Data, Damned Data and Statistics

Do you know who Caroline Criado Perez is?

You should. I first came across her when she had a run in over the ten pound note with the Bank of England. something about the failure to replace a woman – Elizabeth Fry – with another, rather than the proposed Charles Dickens.

She made a compelling argument about the male bias. I saw her point, if I thought it a little overdone.

But then she wrote a book. Eye opening. In clear careful argument it laid bare how all of us, how all aspects of our lives use the male as the default. It’s many years since language battles over gender have been fought – chair rather than chairman, batter rather than batsmen.

It’s a fair point, it’s only polite.

But it’s more than that. Worse than that. In so many ways, our instinctive referencing the male of the species as a default doesn’t just demean and lessened women’s impact, it can curtail their lives, make their health outcomes worse.

In Invisible Women, Criado Perez dissects, the home, the workplace, the doctor’s surgery, education, sport… the whole cat and caboodle.

It’s stunning, humbling and, frankly, shaming. I’ve sought to bring up my children equally but the numerous examples of my own, maybe unconscious, maybe innocent biases mean that I’ve failed with those I care for most.

And I will continue to fail, so ingrained are many of them.

Read Invisible Women, even if, like the author you already know the truth of the way insidious data pollutes any attempts to level the playing field. Arm yourself with the many examples and call it out, call yourself out. It matters not what sex or gender you ascribe to. If the world is going to work for we need sex disaggregated data. I’m certain you need to fight your way through the indoctrination we’ve all experienced and are continuing to perpetuate.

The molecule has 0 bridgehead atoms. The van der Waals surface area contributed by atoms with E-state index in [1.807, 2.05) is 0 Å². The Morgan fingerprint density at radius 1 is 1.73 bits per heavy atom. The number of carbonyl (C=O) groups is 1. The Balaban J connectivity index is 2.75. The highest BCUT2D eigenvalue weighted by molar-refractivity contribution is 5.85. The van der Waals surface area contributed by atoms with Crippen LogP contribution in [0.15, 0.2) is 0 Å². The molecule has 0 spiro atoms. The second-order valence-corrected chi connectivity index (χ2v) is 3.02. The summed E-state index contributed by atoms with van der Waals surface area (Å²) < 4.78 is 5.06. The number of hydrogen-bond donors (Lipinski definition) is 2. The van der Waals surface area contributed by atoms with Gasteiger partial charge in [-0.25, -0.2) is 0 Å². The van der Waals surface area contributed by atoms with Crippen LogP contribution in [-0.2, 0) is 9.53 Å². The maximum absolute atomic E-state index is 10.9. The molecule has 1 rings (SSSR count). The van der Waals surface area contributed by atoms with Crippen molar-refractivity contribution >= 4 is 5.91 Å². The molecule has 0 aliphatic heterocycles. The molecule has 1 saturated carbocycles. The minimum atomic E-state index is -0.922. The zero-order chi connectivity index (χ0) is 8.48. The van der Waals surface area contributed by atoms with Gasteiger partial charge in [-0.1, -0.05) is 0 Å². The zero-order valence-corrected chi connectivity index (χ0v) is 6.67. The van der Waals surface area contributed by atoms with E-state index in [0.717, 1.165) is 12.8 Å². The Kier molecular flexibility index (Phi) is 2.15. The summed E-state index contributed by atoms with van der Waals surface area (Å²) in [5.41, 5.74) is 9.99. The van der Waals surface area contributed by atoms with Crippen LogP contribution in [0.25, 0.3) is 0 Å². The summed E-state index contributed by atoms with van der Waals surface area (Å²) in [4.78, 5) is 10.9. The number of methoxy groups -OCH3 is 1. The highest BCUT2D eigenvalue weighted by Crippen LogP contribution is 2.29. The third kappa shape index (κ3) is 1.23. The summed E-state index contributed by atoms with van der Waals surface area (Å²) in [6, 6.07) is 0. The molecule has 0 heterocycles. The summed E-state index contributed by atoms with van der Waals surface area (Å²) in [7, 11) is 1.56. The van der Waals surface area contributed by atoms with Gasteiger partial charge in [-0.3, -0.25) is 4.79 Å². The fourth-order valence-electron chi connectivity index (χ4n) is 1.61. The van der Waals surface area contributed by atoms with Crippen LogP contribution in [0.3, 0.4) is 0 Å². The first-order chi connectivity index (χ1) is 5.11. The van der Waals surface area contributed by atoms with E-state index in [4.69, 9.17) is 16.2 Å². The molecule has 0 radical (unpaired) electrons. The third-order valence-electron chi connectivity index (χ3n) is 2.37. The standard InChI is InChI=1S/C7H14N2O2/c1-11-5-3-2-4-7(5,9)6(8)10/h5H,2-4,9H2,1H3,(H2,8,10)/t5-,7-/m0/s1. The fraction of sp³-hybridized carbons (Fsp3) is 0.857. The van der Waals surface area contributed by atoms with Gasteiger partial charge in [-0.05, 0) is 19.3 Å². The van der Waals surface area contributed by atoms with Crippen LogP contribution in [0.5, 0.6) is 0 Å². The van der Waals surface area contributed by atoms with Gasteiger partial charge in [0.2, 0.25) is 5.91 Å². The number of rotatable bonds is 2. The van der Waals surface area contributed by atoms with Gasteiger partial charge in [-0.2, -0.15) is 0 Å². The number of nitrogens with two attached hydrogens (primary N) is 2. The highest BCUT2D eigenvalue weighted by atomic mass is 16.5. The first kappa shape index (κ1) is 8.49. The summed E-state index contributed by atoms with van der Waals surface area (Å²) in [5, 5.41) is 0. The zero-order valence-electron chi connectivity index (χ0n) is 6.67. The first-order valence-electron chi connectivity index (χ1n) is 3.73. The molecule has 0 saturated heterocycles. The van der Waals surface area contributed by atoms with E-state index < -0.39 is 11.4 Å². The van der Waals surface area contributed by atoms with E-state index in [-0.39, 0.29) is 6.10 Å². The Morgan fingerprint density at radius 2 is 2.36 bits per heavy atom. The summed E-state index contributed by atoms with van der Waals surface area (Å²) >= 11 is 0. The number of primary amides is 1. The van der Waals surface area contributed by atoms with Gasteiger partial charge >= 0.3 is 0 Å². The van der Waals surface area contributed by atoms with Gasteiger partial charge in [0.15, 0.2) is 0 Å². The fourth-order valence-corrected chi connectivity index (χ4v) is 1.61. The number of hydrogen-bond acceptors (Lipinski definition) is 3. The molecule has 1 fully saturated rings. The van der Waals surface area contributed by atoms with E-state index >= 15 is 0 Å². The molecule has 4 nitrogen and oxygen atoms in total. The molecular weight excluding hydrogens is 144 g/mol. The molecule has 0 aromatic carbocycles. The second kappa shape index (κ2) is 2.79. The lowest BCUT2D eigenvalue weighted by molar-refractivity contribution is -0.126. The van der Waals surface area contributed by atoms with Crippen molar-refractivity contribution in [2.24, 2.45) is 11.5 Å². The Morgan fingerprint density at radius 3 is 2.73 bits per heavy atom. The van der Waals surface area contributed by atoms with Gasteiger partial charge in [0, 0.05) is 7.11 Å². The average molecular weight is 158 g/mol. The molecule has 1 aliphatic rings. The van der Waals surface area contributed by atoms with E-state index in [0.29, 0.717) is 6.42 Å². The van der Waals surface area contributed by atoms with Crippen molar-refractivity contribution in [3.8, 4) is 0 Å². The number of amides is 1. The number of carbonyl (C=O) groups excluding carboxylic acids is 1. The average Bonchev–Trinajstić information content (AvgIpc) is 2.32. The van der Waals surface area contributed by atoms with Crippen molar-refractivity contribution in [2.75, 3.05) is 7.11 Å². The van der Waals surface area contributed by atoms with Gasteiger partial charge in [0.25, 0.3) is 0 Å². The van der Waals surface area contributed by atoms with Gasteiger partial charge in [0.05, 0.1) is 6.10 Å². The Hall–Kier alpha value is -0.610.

The blurby stuff…

Imagine a world where your phone is too big for your hand, where your doctor prescribes a drug that is wrong for your body, where in a car accident you are 47% more likely to be seriously injured, where every week the countless hours of work you do are not recognised or valued.  If any of this sounds familiar, chances are that you’re a woman.

Invisible Women shows us how, in a world largely built for and by men, we are systematically ignoring half the population.  It exposes the gender data gap – a gap in our knowledge that is at the root of perpetual, systemic discrimination against women, and that has created a pervasive but invisible bias with a profound effect on women’s lives.

Award-winning campaigner and writer Caroline Criado Perez brings together for the first time an impressive range of case studies, stories and new research from across the world that illustrate the hidden ways in which women are excluded from the very building blocks of the world we live in, and the impact this has on their health and wellbeing.   From government policy and medical research, to technology, workplaces, urban planning and the media – Invisible Women reveals the biased data that excludes women.  In making the case for change, this powerful and provocative book will make you see the world anew.

Sorry if this little polemic annoys or grates but… sorry not sorry. It’s too important to be left as it is.

About TanGental

My name is Geoff Le Pard. Once I was a lawyer; now I am a writer. I've published several books: a four book series following Harry Spittle as he grows from hapless student to hapless partner in a London law firm; four others in different genres; a book of poetry; four anthologies of short fiction; and a memoir of my mother. I have several more in the pipeline. I have been blogging regularly since 2014, on topic as diverse as: poetry based on famous poems; memories from my life; my garden; my dog; a whole variety of short fiction; my attempts at baking and food; travel and the consequent disasters; theatre, film and book reviews; and the occasional thought piece. Mostly it is whatever takes my fancy. I avoid politics, mostly, and religion, always. I don't mean to upset anyone but if I do, well, sorry and I suggest you go elsewhere. These are my thoughts and no one else is to blame. If you want to nab anything I post, please acknowledge where it came from.
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20 Responses to Data, Damned Data and Statistics

  1. Don’t forget space suits for astronauts!
    A lot of sports clothing is still unsuitable for women.